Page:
Having said that, graphic imagery of animals being gassed for food production won’t necessary provoke or motivate an animal-free diet and can be a complete put off for some. Inversely, a healthy image of someone who has become vegan in recent years and posts colourful Instagram-worthy photos of their food evoke positive aspiration, and might just encourage you to take that leap of faith.
The dehumanisation of our own species
Even though some may remember what happened at Rana in 2013, we are quick to detach ourselves from its bigger social impacts.
Throughout my thirty-five years of living I haven’t been immune to numerous human plights around the world. Even though my generation read about the great wars but never experienced them, crises around the world involving children, the sick and diseased, the treatment of workers in underdeveloped countries, battles waged against others due to differences in beliefs, and rebelling of governments due to corruption and atrocities still plague our news channels.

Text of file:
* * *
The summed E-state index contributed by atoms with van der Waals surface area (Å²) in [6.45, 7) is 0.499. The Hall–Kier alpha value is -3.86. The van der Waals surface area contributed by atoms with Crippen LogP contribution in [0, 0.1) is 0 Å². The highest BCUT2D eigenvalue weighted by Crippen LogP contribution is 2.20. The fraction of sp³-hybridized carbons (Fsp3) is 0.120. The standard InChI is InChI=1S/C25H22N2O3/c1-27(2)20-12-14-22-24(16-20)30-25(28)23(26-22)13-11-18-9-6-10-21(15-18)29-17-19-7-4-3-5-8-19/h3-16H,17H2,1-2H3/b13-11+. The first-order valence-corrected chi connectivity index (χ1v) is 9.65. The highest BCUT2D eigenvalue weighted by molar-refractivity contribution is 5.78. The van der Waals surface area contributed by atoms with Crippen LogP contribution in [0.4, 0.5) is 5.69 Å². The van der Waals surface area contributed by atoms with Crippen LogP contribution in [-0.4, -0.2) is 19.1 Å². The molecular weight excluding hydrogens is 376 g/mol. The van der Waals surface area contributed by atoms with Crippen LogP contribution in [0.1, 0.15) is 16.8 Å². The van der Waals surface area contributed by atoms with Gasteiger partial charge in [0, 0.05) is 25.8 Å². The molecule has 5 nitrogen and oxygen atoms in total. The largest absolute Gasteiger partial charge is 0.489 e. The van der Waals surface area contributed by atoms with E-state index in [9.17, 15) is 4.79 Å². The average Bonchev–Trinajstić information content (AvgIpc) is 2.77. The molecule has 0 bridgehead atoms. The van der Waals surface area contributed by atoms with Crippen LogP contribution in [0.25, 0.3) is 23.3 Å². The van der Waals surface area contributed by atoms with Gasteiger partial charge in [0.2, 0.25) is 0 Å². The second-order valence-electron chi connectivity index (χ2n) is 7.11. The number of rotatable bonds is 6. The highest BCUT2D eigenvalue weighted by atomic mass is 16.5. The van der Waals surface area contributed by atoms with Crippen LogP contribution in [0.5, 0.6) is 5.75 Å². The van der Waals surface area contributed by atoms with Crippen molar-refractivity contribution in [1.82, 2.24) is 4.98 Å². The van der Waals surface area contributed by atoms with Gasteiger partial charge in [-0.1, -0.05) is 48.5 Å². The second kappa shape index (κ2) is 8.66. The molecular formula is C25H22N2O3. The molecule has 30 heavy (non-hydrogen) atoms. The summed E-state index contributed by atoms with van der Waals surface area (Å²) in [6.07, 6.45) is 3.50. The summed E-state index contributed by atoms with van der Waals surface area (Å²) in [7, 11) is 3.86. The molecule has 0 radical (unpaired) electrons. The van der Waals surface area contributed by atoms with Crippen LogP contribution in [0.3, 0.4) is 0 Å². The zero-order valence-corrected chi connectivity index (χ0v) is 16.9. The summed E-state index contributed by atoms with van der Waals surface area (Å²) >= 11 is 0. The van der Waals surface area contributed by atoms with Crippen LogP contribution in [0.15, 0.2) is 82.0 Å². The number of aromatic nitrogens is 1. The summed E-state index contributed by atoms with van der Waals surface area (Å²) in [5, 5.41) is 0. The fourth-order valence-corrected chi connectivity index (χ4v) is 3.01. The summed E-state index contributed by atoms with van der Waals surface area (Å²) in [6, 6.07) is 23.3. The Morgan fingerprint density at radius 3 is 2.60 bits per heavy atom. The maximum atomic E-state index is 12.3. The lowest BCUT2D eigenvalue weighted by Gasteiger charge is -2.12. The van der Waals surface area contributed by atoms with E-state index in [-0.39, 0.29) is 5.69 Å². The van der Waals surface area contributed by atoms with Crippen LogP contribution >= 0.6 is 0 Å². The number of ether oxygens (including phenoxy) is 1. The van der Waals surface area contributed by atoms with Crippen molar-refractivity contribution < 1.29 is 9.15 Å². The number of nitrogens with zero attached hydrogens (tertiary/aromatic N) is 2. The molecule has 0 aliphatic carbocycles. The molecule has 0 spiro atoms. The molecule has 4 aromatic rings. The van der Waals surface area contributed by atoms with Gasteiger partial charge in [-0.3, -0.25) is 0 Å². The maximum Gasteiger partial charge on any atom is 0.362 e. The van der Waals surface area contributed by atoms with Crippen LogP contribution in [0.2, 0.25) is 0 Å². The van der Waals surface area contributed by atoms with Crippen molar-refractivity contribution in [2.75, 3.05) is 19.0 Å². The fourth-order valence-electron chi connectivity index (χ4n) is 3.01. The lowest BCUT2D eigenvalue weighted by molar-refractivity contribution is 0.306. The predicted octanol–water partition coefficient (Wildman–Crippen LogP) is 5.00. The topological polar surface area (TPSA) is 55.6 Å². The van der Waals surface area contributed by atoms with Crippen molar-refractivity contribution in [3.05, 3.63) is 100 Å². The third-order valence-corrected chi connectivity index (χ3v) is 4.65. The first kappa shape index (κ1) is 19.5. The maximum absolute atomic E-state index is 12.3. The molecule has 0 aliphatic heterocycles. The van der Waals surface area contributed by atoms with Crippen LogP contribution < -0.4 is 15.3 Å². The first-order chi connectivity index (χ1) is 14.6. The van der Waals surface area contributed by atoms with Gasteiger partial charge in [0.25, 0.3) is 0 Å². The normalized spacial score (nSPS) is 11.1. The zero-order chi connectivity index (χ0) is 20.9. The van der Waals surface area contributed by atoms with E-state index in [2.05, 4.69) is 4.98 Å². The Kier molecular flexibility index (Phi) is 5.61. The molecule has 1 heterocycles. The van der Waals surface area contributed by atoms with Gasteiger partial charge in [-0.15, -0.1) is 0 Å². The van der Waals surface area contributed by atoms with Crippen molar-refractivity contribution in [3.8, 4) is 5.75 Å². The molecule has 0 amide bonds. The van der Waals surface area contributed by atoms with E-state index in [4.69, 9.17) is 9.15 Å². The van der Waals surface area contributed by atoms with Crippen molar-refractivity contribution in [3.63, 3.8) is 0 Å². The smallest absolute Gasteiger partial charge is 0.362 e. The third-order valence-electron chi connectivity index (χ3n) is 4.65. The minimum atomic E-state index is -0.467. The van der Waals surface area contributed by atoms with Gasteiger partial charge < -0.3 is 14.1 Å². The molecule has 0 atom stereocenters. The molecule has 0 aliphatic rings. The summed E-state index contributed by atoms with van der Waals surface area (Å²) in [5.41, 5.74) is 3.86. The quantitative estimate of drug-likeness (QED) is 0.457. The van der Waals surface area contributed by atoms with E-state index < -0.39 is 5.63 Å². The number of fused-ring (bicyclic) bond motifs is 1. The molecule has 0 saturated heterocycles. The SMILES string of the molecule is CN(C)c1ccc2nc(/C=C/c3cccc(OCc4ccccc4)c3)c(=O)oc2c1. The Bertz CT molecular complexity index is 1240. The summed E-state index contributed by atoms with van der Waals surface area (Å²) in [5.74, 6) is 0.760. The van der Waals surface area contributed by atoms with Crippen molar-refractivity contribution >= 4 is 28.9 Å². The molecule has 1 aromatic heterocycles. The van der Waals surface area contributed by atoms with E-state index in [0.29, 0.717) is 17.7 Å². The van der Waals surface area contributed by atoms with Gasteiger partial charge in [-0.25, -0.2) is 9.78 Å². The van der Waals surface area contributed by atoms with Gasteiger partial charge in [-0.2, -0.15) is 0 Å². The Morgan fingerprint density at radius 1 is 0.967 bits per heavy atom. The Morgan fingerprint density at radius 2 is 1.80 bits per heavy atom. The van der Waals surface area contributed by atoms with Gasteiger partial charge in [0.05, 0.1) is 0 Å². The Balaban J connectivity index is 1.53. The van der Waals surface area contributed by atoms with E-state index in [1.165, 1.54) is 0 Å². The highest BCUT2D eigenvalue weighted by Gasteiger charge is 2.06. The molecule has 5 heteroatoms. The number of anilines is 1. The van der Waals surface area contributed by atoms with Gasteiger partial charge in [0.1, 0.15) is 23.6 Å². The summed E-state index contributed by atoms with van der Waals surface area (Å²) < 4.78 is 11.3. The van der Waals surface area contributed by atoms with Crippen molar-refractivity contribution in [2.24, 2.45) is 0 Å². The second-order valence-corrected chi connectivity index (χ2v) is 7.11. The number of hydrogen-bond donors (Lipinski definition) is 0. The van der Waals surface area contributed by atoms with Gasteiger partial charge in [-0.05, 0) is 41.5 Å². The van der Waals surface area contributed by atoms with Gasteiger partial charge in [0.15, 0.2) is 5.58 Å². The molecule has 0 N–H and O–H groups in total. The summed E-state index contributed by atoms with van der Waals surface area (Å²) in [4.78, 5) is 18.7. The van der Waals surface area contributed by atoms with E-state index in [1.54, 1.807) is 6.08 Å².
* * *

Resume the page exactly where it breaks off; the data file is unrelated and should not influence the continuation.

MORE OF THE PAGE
Dehumanisation is the reason my Facebook poll result wasn’t kind towards human beings. Dehumanisation is viewed as a central component to intergroup violence because it is frequently the most important precursor to moral exclusion, the process by which stigmatised groups are placed outside the boundary in which moral values, rules, and considerations of fairness apply. David Livingstone Smith, director and founder of The Human Nature Project at the University of New England, argues that historically, human beings have been dehumanising one another for thousands of years.
News stories on TV, print and online platforms perpetuate this state and perhaps we, as humans, have come to terms with the unpleasant side of the human race. We are desensitised to human plight, whether it be basic human rights, or on social justice issues, like what a fair wage looks like for a certain occupation.
Our internal struggles for ethical consciousness
Sometimes though, we are reminded of our innate human ability to connect with others. If I may, remember when images emerged of the lifeless body of three-year-old Alan Kurdi that washed up on a beach in Turkey in September 2015? It evoked a public response like no other, because here was an innocent and helpless child, a victim of adults dehumanising each other – in this case, the Syrian civil war had erupted four years earlier.